Jon Corcoran, The Rope Swing
Both love song to and critique of Appalachia, the majority of the stories in this debut collection take place in the mountains of West Virginia, where it’s not easy to be gay. Men find each other in parking lots or cruise in Wal-Mart bathrooms. But it’s not entirely bleak—this is a complicated, uneasy space that Corcoran describes in lyrical, precise prose. The gorgeous, poignant title story explores coming of age as a young gay boy in the mountains, a queer love story that ends not in tragedy but with a gasp of hope. All the stories in this collection are exquisite.
Jim Grimsley, Dream Boy
A stunning, haunting, underappreciated jewel of a novel about young queer love. The novel, also a coming of age story, transported me from New York City to the rural South, where Nathan, a quiet, lonely boy who lives with an abusive father, falls in love with the neighbor boy. Grimsley writes about the reality of homophobia and violence, but also about the beauty and tenderness and holiness of a place, of young love: “They step to rest a little way inside the forest under a ginkgo tree, its golden leaves showering round them as they get their breath.”
Scott Heim, Mysterious Skin
“The summer I was eight years old, five hours disappeared from my life. I can’t explain,” begins this debut novel, one of my favorites. I first read it not long after I moved to New York, many years ago, and fan-boying out at a reading, asked for Heim’s signature. This ambitious novel, set in the 1980s, explores the trauma of sexual abuse, queer desire, and the mass hysteria and anxiety around alien abductions, AIDS, and pedophilia, which Heim skillfully and brilliantly layers in without slipping into sensationalism. At the heart of the novel is the friendship between Brian Lackey and Neil McCormick, young queer men coming of age in small-town Kansas. The novel was adapted into a beautiful, heartbreaking film with the same title, by director Greg Araki.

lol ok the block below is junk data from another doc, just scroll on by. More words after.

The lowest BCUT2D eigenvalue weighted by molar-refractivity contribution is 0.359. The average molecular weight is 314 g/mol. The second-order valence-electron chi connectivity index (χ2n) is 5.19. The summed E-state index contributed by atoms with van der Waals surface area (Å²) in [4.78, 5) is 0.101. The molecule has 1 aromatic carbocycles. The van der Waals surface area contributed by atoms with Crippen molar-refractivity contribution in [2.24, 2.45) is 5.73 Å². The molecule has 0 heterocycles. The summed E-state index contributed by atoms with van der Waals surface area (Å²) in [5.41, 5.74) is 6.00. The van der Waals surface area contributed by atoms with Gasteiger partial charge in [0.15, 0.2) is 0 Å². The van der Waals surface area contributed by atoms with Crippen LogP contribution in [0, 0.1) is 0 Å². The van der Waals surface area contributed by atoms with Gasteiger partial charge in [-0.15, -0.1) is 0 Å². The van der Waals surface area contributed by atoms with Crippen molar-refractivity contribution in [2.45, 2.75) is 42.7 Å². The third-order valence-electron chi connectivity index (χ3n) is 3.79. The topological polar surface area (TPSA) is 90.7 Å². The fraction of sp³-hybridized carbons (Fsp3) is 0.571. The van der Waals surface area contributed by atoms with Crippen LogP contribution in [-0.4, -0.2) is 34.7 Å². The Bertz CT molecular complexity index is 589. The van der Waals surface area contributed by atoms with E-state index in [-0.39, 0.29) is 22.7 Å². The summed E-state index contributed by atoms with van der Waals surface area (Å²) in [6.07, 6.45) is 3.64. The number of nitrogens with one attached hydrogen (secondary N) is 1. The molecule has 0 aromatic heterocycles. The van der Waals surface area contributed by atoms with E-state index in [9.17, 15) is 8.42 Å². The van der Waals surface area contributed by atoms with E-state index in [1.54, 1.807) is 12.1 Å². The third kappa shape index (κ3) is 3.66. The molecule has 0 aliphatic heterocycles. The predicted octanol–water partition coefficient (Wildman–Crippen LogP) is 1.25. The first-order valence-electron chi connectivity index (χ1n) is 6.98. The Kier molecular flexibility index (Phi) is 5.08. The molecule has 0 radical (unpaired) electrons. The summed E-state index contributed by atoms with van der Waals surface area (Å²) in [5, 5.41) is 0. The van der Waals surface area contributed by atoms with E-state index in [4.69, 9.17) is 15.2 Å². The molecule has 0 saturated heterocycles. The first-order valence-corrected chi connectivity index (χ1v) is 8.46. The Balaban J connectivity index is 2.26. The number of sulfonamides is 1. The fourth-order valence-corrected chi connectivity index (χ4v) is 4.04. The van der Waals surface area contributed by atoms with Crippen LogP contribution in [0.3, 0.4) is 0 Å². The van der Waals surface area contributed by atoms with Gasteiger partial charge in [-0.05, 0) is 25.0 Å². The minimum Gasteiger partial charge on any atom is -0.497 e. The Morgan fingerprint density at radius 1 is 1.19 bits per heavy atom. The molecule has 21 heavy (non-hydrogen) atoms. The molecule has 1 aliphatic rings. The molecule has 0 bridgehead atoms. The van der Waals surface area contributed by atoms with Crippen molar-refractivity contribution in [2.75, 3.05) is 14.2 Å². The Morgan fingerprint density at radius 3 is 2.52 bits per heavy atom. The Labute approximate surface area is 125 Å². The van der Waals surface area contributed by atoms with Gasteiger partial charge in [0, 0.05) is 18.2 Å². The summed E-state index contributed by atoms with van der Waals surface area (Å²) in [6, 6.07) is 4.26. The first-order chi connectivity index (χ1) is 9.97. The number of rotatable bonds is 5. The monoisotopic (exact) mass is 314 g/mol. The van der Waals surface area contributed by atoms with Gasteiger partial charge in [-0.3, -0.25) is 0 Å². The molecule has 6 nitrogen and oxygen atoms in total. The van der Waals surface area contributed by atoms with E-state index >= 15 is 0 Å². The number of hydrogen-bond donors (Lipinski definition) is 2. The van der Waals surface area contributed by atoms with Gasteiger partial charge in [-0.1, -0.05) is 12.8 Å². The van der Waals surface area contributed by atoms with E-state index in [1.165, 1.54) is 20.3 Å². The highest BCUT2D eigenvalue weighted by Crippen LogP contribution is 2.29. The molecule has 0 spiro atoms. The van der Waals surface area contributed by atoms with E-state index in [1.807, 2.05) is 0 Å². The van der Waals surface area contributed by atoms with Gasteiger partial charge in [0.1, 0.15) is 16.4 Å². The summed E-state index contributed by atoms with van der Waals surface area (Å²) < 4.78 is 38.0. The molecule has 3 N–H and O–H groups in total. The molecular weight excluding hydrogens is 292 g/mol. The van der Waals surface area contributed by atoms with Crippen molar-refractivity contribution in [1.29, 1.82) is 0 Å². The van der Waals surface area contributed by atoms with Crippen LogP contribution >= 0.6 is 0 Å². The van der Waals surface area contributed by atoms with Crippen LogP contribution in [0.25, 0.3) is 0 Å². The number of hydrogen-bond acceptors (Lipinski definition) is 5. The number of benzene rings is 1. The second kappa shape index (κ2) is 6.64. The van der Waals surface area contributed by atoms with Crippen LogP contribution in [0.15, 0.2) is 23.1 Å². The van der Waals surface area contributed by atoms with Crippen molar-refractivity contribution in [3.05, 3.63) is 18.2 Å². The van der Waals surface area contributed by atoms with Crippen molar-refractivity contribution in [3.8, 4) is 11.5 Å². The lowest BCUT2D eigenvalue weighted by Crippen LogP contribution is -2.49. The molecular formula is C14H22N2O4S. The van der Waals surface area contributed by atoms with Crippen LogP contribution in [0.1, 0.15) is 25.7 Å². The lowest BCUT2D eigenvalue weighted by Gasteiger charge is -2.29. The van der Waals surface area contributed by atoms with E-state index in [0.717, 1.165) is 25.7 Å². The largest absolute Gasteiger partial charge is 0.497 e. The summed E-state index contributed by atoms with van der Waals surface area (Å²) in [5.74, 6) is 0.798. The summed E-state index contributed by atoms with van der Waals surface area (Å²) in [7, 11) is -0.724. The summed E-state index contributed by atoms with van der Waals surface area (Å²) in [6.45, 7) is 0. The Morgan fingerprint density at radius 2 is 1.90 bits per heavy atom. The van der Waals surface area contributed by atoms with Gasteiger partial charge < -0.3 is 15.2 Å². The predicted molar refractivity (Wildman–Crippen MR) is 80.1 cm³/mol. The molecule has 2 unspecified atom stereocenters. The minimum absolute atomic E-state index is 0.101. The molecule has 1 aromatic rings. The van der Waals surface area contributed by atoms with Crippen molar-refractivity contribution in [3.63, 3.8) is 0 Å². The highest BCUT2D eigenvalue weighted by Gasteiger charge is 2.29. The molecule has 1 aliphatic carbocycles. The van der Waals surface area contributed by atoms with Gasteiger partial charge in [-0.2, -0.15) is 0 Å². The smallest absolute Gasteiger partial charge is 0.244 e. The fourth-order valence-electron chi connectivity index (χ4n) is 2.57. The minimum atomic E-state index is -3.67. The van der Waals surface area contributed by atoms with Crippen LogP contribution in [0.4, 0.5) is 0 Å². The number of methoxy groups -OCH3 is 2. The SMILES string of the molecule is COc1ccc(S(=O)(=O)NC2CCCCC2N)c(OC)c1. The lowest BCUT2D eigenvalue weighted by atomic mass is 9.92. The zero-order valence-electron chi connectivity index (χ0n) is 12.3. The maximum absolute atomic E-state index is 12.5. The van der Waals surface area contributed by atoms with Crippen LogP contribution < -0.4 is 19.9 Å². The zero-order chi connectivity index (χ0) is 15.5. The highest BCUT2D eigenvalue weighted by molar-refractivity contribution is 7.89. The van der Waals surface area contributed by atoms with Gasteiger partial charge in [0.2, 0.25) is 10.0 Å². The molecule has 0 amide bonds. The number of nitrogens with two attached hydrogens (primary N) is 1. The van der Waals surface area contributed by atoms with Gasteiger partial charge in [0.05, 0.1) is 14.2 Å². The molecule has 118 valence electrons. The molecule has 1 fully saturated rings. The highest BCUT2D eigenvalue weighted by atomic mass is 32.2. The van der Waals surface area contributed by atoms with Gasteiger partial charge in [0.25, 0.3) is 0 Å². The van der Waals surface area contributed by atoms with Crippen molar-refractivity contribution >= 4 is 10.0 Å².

Fenton Johnson, Scissors, Paper, Rock
Set in Kentucky and spanning 1942-1992, this is the first novel I know of that explores the AIDS epidemic in a rural landscape, which Johnson depicts as an almost sacred space. Rafael, a young gay, HIV+ man, returns from San Francisco, where he’s lost so many friends, to take care of his father. This lush, poetic, generous, philosophical novel, told from multiple characters’ points of view, both gay and straight, examines the love and flaws and forgiveness of family—whether biological or chosen: “family has no fixed boundaries but is eternally changing, a river whose banks are formed by all those to whom she chooses to bind herself with the joys and burdens of love.”